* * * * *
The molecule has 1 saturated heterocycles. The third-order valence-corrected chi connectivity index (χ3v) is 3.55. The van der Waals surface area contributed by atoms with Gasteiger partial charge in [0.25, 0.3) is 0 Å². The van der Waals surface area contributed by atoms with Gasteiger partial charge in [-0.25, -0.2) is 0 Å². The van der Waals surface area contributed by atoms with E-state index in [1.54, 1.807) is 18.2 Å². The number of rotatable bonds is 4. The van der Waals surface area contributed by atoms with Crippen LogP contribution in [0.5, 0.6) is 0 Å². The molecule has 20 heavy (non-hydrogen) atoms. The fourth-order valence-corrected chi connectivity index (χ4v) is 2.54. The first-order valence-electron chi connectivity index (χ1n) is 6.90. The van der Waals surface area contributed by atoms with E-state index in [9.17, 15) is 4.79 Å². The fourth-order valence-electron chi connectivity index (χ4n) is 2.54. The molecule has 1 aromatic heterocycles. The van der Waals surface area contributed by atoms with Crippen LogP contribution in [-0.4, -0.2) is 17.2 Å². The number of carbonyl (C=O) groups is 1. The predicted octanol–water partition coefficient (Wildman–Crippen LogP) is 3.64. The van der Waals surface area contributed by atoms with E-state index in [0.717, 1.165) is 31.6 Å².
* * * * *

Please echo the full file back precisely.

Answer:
The molecule has 1 saturated heterocycles. The third-order valence-corrected chi connectivity index (χ3v) is 3.55. The van der Waals surface area contributed by atoms with Gasteiger partial charge in [0.25, 0.3) is 0 Å². The van der Waals surface area contributed by atoms with Gasteiger partial charge in [-0.25, -0.2) is 0 Å². The van der Waals surface area contributed by atoms with E-state index in [1.54, 1.807) is 18.2 Å². The number of rotatable bonds is 4. The van der Waals surface area contributed by atoms with Crippen LogP contribution in [0.5, 0.6) is 0 Å². The molecule has 20 heavy (non-hydrogen) atoms. The fourth-order valence-corrected chi connectivity index (χ4v) is 2.54. The first-order valence-electron chi connectivity index (χ1n) is 6.90. The van der Waals surface area contributed by atoms with E-state index in [9.17, 15) is 4.79 Å². The fourth-order valence-electron chi connectivity index (χ4n) is 2.54. The molecule has 1 aromatic heterocycles. The van der Waals surface area contributed by atoms with Crippen LogP contribution in [-0.4, -0.2) is 17.2 Å². The number of carbonyl (C=O) groups is 1. The predicted octanol–water partition coefficient (Wildman–Crippen LogP) is 3.64. The van der Waals surface area contributed by atoms with E-state index in [0.717, 1.165) is 31.6 Å².